I was 11 when my mom and I moved to Las Vegas. We lived in a small apartment around the corner from the Liberace museum. And while the first album I ever bought was Journey’s Escape, my next 10 were all Duran Duran. My girlfriends and I spent countless days behind the Burger King fantasizing about specific band members—Simon le Bon 4Ever!—and bragging about which imports we had. We simulated their video choreography, which basically consisted of lots of stiff pouting and offbeat finger-snapping, typed up all the lyrics in computer class, and talked to each other in British accents whenever possible.
God I hope no one actually reads this…
When I started junior high, I got into a heavy mod and ska phase. I watched Quadrophenia endlessly, listened to the Jam and the Specials, saw the Untouchables, Roman Holiday and Jo Boxers. I’d wear pillbox hats, long gloves and dresses only from the 1950s. My Grandma especially enjoyed this phase as she used to take me to all the thrift shops in Long Beach when I went to visit.
The New Waver
I had a great time in Vegas. Even though it’s known for its adult activities, us kids had lots to do and a bevy of underage clubs we would visit every weekend to dance, smoke cloves and hook up.
We listened to The Cure, Echo and the Bunnymen, Depeche Mode, New Order, Cocteau Twins, Yaz, Kate Bush, Wolfgang Press and the Smiths. That was when MTV actually played videos. And it was “cool” for teens to be sexually ambiguous. It wasn’t just the girls who wanted to be Madonna, and there were plenty of Robert Smith, Prince and Boy George wannabes to steal our makeup and hair products when we weren’t looking.
The Punk Rocker
After I got sick of all the hair spray and morose whining of mamby-pamby new wavers, I shaved my head and started checking out the myriad punk shows in downtown Vegas. I saw GBH, TSOL, DI, DRI, Alien Sex Fiend, the Misfits, the Dickies, Dead Kennedys, Social Distortion and the Vandals.
Because I was still such a school nerd, I used my status in the various “clubs” I was in—Science, Math, Ski, Thespian—to gain access to the field trips, where I would sneak off to see more shows and go shopping for those hard-to-find laces for my Doc Martens. I also thought it would be really fun to try out for the cheerleading squad. They didn’t think it was so funny.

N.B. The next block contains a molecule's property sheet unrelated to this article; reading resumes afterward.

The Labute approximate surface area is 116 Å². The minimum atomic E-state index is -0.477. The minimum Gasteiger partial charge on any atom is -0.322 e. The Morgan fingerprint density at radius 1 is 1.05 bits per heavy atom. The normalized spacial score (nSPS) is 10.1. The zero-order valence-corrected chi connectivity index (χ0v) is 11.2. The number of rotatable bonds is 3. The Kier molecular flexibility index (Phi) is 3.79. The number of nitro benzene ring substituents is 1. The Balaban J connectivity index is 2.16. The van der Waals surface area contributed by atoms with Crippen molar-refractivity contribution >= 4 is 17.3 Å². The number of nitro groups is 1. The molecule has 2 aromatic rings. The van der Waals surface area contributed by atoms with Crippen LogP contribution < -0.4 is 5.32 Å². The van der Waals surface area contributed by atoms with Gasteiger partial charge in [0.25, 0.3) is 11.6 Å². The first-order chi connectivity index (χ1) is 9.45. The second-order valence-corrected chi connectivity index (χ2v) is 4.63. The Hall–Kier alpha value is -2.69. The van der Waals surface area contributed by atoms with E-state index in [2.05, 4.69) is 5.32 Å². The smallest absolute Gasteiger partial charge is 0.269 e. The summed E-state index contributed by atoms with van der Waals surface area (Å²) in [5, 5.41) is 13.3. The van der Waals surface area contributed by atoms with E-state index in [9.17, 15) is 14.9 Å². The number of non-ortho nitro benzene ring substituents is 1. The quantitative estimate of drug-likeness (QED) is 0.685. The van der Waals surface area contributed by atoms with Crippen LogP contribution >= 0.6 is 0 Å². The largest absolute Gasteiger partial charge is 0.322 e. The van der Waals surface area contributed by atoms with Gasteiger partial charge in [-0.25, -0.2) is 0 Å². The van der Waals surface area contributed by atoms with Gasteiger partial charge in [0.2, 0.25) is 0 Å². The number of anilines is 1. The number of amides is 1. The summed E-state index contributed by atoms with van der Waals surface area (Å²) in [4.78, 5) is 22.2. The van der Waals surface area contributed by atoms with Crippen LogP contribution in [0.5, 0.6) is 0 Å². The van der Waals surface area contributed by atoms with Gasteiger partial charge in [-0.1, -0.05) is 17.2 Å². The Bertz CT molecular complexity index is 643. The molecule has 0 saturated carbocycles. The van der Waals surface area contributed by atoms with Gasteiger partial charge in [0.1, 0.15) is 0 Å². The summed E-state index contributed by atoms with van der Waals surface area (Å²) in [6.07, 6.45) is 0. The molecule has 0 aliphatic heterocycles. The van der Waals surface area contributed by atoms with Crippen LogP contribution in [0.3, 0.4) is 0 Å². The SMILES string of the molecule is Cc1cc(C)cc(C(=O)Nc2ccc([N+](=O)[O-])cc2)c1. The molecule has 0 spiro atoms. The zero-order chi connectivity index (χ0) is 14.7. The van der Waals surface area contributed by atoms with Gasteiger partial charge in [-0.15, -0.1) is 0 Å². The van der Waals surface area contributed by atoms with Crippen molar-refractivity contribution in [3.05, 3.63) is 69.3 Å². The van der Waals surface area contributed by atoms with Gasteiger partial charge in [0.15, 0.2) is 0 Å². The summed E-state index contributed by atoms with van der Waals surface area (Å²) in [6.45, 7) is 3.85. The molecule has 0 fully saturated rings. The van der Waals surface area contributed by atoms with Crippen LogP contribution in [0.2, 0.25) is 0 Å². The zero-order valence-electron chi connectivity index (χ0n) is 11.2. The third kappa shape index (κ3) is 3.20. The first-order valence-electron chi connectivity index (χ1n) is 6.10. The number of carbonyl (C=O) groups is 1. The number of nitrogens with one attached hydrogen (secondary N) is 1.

I was 15 when my mom decided to move us to Palm Springs, California. And I was pissed. By this time, I had had it with all the moving. Just as soon as I’d develop a circle of friends, an identity, a comfortable lifestyle, we’d have to split.
It was around this time that I got into Joy Division, Bauhaus, Ministry, Skinny Puppy and Lords of the New Church. I donned the obvious black attire, was obsessed with vampires and witches, wrote morbid poetry and hung out in cemeteries. But I was a good student so my mom didn’t give me too much trouble.
On the weekends, I went to L.A. with friends and hung out at a club called Scream. We’d sometimes slip backstage at shows—the Damned, the Cult, Peter Murphy, Love and Rockets, Sisters of Mercy, Fields of Nephilim. Even underage Goth girls get VIP treatment in Hollywood.
The Desert Hippie/Metal Head
There weren’t a lot of kids in the desert. It was mainly a place for old people and gay movie stars. But we made the most of it.
In Palm Springs, the same kids who were listening to Guns ‘n Roses, Motorhead and Jane’s Addiction, were the same ones going on Grateful Dead tours and selling burritos so they could fund their daily dosage.
When the Dead was off tour, we would head up to the abandoned nudist colony. We had a lot of parties there with great hardcore, metal and pre-“prog rock” bands set up on generators. The band that birthed Queens of the Stone Age was one of ‘em. And we used to make fun of those guys. Stupid us.
Up until that point, I had managed to avoid drugs and heavy drinking and was an honors student. That is, until my last year of high school. That’s when all hell broke loose. I barely graduated. And I barely got out alive.
Samantha Campos thinks it’s creepy to continue referring to herself in the third person to fill this space. MTW